Autumn is knocking at the door which made it seem like a good week for some clam chowder.
I’ve shared a handful of soups with you before, French Onion, Cream of Mushroom, Pasta e Fagioli, Split Pea, and the feedback has been good. Thank you, I’m glad you’ve enjoyed them and I’m sure there will be more to come.
So, as you might imagine, fresh clams in Kansas can be a challenge.
But I found them. And there was no way I was paying that much. Necessity, mother of invention, and all that means canned.
You know we have to talk canned soups. Some are good, some I’d avoid.
The familiar red and white cans have modified food starch, MSG, Sodium Phosphate, Flavoring (whatever that is), Disodium Inosinate, Disodium Guanylate, and the list goes on. So I’ll pass.
Bar Harbor, the white can which you can probably find locally, has a label I could like.
Fresh Clams, Potatoes, Water, Wheat Flour, Butter, Tapioca Starch, Onions, Salt & Spices
But it’s not the soup I want. I suppose I could doctor it up a bit but why not just make a pot?
As for the clams themselves, I chose the Crown Prince cans over the Chicken of the Sea (the only two in my local grocery stores). Clams and water vs. clams, water, salt, calcium disodium edta, disodium phosphate, etc.
How Big is a Potato?
I feel comfy enough to write recipes that call for a large egg or a medium onion but unless you’re baking them potatoes don’t work well that way. My chowder recipe calls for a pound of potatoes. The big one on the left is just over a pound all by itself. The three on the right are too. So I try to use weights or volumes (like cups etc.) when I can and when it matters.
In case you’re wondering, a pound of fresh clams equals about 6 ounces of meat which is just over 1 cup.
And a medium onion weighs about 8 ounces and is about 1 cup chopped.
A slice of bacon is about 1 ounce.
You get the idea.
These clams are packed in water that, after not too long a time, tastes a lot like clams. Go figure. Save that and add it to the soup! If yours are not then grab a bottle of clam juice too. Bar Harbor makes a good one — I have a couple in the pantry so I put one in the picture below. You can see, however, the roughly one cup of clam meat and one cup of liquid that came from the two cans. If you like your chowder more clammy than mine, feel free to add that bottle of juice too.
Getting your ingredients ready before you start cooking really helps.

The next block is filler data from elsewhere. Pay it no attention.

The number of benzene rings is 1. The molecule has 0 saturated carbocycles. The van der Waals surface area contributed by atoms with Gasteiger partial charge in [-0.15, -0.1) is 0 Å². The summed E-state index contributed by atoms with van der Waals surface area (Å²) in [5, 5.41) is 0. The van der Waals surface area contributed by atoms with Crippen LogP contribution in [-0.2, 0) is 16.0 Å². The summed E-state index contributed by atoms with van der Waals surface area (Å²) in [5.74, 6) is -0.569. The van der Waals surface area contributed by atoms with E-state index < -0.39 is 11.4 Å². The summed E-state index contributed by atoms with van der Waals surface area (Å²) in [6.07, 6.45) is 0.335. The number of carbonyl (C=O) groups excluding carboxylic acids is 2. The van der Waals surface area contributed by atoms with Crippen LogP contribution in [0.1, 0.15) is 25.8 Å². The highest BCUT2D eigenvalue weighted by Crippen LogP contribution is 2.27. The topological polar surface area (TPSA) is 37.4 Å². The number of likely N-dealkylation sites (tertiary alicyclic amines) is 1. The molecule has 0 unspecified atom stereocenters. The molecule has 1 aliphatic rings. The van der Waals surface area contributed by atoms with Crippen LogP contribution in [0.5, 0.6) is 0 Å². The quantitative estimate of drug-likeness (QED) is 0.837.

- finely chop the onion and celery
- peel and dice the potatoes into half-inch pieces
- cut the bacon into half-inch lardons
- drain and save the juice from the clams
- rinse the clams well (says so right on the can to avoid shell fragments)
And ta-da, ready to go.
Put the potatoes in the pot, cover with cold water, a sprinkle of salt, and bring to a boil. Cook until they start to get tender but are still firm. Drain them and rinse with cold water to stop the cooking and set them aside.
Add the bacon to the pot and cook it until it just starts to get crisp.
Most of my older recipes call for salt pork, not bacon. This used to be pretty common and easy to get but it’s not seen too often anymore. At least nowhere I shop. That’s all right, I like the little bit of smoked flavor. Most of my bacon is from the local butcher (it’s terrific, it’s way cheaper, and I know where it comes from) but I can recommend Beeler’s and Niman Ranch if you’re buying it in the store.
Remove the bacon from the pot with a slotted spoon to paper towels to drain. Leave up to two tablespoons of the bacon fat in the pot.
Add the butter, onion, celery, and another sprinkle of salt and cook until the vegetables get tender.
Now add the liquids and bring to a boil. Add the clams, potatoes, and bacon and simmer for ten minutes stirring often.
That’s it. Short and sweet, no time at all.
If I have any leftovers, I use these containers to put them back. Freezer to microwave works pretty well.
Now go outside and enjoy the fall weather!
New England Clam Chowder is a perfect autumn soup and oh so easy to make. Visit suppertimeblues.com to learn more.
- 1 pound potatoes, diced into ½ inch pieces
- 4 slices bacon
- 2 tablespoons butter
- 1 onion, medium, chopped fine
- 2 celery stalks, chopped fine
- 1 cup clams
- 1 cup clam juice
- 2 cups whole milk
- salt and pepper to taste
Peel and dice the potatoes, finely chop the onion and celery, cut the bacon into ½ inch lardons, drain and save the clam juice, and rinse the clams to remove any shell fragments.
Cover the potatoes with cold water in the pot and sprinkle with a little salt. Bring to a boil and cook until just starting to tenderize. Drain and set aside.
Cook the bacon until just crisp. Remove from the pot with a slotted spoon and drain on paper towels leaving one or two tablespoons of bacon fat in the pot.
Add the butter, onion, celery, and another sprinkle of salt. Cook until tender.
Add the clam juice and milk. Bring to a boil, reduce to a simmer.
Add the clams, bacon, and potatoes. Simmer for ten minutes.